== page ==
Thursday, July 12, 2012

Movie Review: Haywire

A spy seeks answers when she is hunted by her former employers. This forms the basis of the film directed by Steven Soderbergh. Mallory Kane is an independent contractor who is assigned to espionage activities by US government. But when a successful hostage rescue operation turns the table on her, she uses her skills to survive while pitted against unknown enemies and also her former colleagues.

Steven Soderbergh is known for erratic style of storytelling with fresh perspective told through brilliant photographic techniques. Like his previous ventures, this one too has brilliant photography and innovative editing. But both these exemplary techniques fail to save the day because of a predictable script and inconsistent pace. The movie has an incredible cast comprising of famous faces and a relatively fresh face  famous in MMA field heading the cast. Both of this work but unfortunately not to the extent it can salvage the movie.

The initial part of the movie stands out because of the violent stunts and smart editing. The stunts take you by surprise. The stunts are also violent to make you squirm in your seat feeling both rage and pain of the characters. On the flip side, the pace of the stunts are uneven throughout the movie which doesn't thrill the viewer despite the acrobatic skills of the lead protagonist. Also the editing, in which flashbacks interspersed in another flashback in order to gradually reveal the puzzle, is interesting. But this is used sparingly to sustain  interest.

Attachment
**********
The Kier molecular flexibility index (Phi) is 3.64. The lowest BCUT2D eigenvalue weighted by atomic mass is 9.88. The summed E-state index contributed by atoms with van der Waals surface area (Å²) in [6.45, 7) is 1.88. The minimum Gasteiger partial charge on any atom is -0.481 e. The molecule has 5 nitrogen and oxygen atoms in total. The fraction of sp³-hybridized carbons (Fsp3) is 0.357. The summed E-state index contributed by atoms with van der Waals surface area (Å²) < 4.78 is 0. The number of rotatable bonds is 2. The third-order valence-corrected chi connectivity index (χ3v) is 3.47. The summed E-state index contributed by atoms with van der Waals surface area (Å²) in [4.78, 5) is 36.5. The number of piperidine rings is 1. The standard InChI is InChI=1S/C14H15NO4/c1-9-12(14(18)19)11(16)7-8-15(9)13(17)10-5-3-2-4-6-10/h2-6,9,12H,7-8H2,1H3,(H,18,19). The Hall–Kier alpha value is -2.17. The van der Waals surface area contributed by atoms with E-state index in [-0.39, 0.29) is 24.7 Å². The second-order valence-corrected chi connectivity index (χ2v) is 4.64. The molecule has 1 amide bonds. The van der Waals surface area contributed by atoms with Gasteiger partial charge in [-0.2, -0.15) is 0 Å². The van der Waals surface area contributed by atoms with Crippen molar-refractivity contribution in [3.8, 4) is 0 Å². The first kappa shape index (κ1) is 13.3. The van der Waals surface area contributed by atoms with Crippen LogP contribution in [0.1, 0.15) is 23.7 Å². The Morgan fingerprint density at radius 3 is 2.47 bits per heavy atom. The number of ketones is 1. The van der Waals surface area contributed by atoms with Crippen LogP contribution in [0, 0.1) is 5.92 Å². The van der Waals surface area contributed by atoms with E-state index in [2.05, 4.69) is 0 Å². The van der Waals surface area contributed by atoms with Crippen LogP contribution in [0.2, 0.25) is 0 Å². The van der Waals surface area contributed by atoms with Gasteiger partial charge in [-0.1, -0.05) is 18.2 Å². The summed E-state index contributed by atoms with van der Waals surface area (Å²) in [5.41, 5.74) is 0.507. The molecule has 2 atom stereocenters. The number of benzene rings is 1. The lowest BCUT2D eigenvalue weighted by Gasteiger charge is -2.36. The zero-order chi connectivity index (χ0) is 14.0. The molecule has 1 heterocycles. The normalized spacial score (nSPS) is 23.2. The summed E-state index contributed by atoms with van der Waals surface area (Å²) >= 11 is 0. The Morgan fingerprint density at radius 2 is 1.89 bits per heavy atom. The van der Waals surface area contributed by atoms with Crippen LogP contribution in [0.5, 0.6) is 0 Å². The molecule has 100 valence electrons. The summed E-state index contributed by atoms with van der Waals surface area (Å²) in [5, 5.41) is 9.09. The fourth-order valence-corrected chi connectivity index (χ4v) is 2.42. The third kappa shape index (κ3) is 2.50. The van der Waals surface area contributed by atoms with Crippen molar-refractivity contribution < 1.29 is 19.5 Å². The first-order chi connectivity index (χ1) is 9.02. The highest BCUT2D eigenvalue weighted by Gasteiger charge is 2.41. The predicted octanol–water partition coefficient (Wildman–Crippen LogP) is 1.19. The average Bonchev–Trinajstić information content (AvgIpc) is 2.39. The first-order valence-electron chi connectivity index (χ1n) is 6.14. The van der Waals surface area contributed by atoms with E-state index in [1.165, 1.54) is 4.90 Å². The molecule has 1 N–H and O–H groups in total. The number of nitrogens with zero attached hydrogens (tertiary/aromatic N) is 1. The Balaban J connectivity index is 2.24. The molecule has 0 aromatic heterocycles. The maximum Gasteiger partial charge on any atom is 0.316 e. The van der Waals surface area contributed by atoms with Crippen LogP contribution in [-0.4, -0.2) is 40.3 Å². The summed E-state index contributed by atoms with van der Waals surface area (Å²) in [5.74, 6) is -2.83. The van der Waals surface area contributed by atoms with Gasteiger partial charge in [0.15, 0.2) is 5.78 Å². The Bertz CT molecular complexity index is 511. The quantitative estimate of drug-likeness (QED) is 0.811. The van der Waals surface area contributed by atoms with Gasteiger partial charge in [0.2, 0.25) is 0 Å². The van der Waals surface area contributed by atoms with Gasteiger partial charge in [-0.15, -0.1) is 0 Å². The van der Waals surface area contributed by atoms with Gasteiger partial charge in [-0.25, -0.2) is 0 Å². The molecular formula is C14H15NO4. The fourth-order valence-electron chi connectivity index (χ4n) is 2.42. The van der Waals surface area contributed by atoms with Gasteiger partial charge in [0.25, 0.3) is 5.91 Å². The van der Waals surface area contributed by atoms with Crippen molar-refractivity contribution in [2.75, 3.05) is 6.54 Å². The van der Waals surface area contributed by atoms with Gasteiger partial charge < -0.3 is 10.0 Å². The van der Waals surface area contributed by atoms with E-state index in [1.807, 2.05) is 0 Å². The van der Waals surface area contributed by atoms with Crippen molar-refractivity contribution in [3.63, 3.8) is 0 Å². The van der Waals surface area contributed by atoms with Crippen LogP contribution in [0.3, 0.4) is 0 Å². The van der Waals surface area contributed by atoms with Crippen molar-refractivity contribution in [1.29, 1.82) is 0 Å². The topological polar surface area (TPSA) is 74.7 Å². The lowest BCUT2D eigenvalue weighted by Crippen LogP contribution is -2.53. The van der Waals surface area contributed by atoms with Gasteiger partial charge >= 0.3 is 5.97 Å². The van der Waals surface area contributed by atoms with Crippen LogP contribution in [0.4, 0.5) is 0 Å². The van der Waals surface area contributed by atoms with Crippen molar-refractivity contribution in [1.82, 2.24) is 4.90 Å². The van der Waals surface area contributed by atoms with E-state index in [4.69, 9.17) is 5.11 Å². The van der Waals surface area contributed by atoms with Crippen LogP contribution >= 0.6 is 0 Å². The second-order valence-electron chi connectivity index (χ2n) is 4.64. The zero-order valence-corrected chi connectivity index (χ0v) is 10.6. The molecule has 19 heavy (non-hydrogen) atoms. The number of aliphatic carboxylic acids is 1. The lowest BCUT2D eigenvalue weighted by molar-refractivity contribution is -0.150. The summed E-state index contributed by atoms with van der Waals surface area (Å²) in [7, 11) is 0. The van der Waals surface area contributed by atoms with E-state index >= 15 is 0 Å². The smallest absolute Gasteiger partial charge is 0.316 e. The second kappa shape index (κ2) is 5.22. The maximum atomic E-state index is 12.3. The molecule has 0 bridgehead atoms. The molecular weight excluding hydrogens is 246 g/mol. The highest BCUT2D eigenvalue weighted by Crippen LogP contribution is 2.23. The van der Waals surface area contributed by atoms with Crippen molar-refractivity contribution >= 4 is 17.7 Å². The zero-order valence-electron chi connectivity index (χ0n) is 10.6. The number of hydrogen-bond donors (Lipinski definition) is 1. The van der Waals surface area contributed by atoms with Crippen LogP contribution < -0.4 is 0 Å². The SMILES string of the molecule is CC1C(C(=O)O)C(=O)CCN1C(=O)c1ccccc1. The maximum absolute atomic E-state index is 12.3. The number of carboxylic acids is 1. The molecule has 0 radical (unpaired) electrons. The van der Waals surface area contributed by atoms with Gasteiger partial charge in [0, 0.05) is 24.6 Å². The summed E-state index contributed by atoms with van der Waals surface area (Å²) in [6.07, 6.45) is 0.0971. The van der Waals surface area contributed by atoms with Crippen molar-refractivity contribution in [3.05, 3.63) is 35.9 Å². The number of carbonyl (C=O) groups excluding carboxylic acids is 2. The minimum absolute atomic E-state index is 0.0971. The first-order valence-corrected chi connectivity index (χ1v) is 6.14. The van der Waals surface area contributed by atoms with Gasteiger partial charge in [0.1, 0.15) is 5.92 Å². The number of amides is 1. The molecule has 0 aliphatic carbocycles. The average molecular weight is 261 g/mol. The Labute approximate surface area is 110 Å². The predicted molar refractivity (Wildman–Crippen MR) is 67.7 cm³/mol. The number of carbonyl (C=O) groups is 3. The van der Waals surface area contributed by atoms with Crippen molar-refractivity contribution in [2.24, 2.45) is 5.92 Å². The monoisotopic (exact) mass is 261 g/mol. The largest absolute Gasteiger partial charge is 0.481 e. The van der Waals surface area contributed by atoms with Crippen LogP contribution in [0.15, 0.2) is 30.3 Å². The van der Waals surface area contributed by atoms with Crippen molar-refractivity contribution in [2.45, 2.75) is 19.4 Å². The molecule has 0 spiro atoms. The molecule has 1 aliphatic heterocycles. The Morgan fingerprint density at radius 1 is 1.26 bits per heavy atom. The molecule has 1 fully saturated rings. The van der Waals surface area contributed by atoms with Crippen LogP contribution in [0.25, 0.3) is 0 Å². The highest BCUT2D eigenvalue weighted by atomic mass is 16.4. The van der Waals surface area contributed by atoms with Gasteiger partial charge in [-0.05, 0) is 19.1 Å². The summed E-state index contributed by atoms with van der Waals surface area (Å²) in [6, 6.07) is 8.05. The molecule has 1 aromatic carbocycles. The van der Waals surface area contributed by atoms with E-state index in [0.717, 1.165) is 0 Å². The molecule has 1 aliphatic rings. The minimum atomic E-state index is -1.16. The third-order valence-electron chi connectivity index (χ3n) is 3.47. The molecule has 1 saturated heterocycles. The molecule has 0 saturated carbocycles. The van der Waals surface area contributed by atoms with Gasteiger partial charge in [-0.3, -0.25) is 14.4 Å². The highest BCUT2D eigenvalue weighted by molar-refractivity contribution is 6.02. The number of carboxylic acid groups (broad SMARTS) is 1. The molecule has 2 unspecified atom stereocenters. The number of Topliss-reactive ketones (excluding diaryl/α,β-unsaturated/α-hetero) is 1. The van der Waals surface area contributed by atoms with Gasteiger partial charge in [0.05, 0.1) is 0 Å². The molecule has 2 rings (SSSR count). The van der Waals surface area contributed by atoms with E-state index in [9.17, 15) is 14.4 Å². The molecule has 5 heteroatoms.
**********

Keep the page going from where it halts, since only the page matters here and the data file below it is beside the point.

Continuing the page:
Eventually, it is a movie about a girl trapped in a man's world. The girl is represented by Gina Carano and the men represented by ensemble cast of Ewan McGregor, Michael Douglas, Antonio Banderas, Channing Tatum, Michael Fassbender and Mathieu Kassovitz. It does sound like an interesting premise. But this does not translate into pleasant viewing.

If you are an action junkie, then save this for the DVD. Otherwise, skip it.

Language: English

Genre: Action

Rating: **


4 comments:

  1. The star cast looks great. Bad that the director could not tap their potential.

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    1. The director is so famous and is in demand, it is easy to assemble such a starcast. But it is difficult to understand his movie. On top of it, his directorial style is very different and can't be digested by everyone...

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  2. Nice write-up Nona. This spy flick actually features some great fight scenes and stunt. It is edited right down to the bone and the production is about as slick as anything in recent years. Emotionally, however, it is on the cold side, mainly because of Carano’s stiff-delivery.

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